I have been a GNU/Linux user for almost 7 years (no not dual booting, but exclusive user). Recently, I switched jobs ( Castle Rock Research great place to work btw) and ended up with MacBook pro in the bargain.
You can imagine as a Linux user I have used everything thats out there literally (Gnome,KDE,Xmonad, Awesome, WindowMaker, Stumpwm). My previous notebook was running KDE 4.3.2 and was pretty happy with it, overall.
Since I started using Macbook, my initial days were all pain, toil and fumbling in dark. Man O man. The biggest confusion is, many well known applications(such as Netbeans) use Command key in place of Control key in OSX. But this behavior is not uniform (there is no behavior, thats just my flimsy theory of adapting to OSX environment). So for copy you will have to press Command-C, but for some other shortcut you may still have to use Control key.
Then there is Emacs. The first question you will ask yourself as Emacs user on Mac OSX is, what should be the Meta key? Alt or Command? Well for me, both. Needless to say, Emacs will block some of global OSX shortcuts that use Command key, when you start using Command as meta key in Emacs.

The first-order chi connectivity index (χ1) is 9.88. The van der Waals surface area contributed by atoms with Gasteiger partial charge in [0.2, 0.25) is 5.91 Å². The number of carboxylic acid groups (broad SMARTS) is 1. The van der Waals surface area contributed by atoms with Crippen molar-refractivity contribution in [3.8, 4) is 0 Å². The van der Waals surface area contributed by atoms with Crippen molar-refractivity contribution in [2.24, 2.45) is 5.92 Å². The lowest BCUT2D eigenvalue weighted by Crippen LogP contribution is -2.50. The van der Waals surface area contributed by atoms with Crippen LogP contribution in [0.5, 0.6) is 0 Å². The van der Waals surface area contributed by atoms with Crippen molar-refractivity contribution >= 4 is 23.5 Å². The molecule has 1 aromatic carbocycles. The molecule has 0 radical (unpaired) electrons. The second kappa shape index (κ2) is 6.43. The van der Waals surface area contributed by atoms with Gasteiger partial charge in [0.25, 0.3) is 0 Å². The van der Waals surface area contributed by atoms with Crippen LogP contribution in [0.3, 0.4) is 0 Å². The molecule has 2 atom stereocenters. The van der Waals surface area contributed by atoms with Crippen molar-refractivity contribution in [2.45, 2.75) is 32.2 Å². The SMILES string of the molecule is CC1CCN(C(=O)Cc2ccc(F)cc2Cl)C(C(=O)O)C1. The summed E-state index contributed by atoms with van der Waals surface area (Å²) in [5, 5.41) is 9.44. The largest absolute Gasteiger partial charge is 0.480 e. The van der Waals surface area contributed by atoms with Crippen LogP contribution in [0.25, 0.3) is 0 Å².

What I miss most from Linux?
- Having a true POSIX environment which is supported by open source folks. Now there. Don’t jump the gun and say OSX is POSIX. I know that already, but as I discovered painfully, Snow Leopard in particular has broken many Open Source libraries and tools. (Emacs23, rb-gsl, RMagick and many more). It was painful to see Apple fans blaming open source developers for this breakage and not coming up with the fix.
- KDE4.3. I really loved KDE 4.3. I loved multi-screen handling of KDE 4.3.2. I could move window between screens. I could move focus between screens. I can set window to start in particular screen. All without moving mouse. Its way ahead of whats there in Mac OSX (which is click and drag essentially).I miss vertical maximize. I miss, window specific shortcuts which I used to have ( and yeah QuickSilver can fix some of that, but its nice to have all these features right out of the box).
- I miss Qt and Gtk. I was decent with Gtk+ I think. When fancy took me, I could whip up utility applications in Gtk+. I have new ropes to learn now.
- More importantly I understood the system inside out (at least little more than basics).
What I gained?
- Applications. CRRC uses some specific tools for communication, which simply won’t work on Linux.
- No hibernate and hence fast resume.
- Better batter life.
I certainly wouldn’t add “ease of use” or crap like that here. If applications I need, would run on Linux, I would format this stuff and go back to Linux.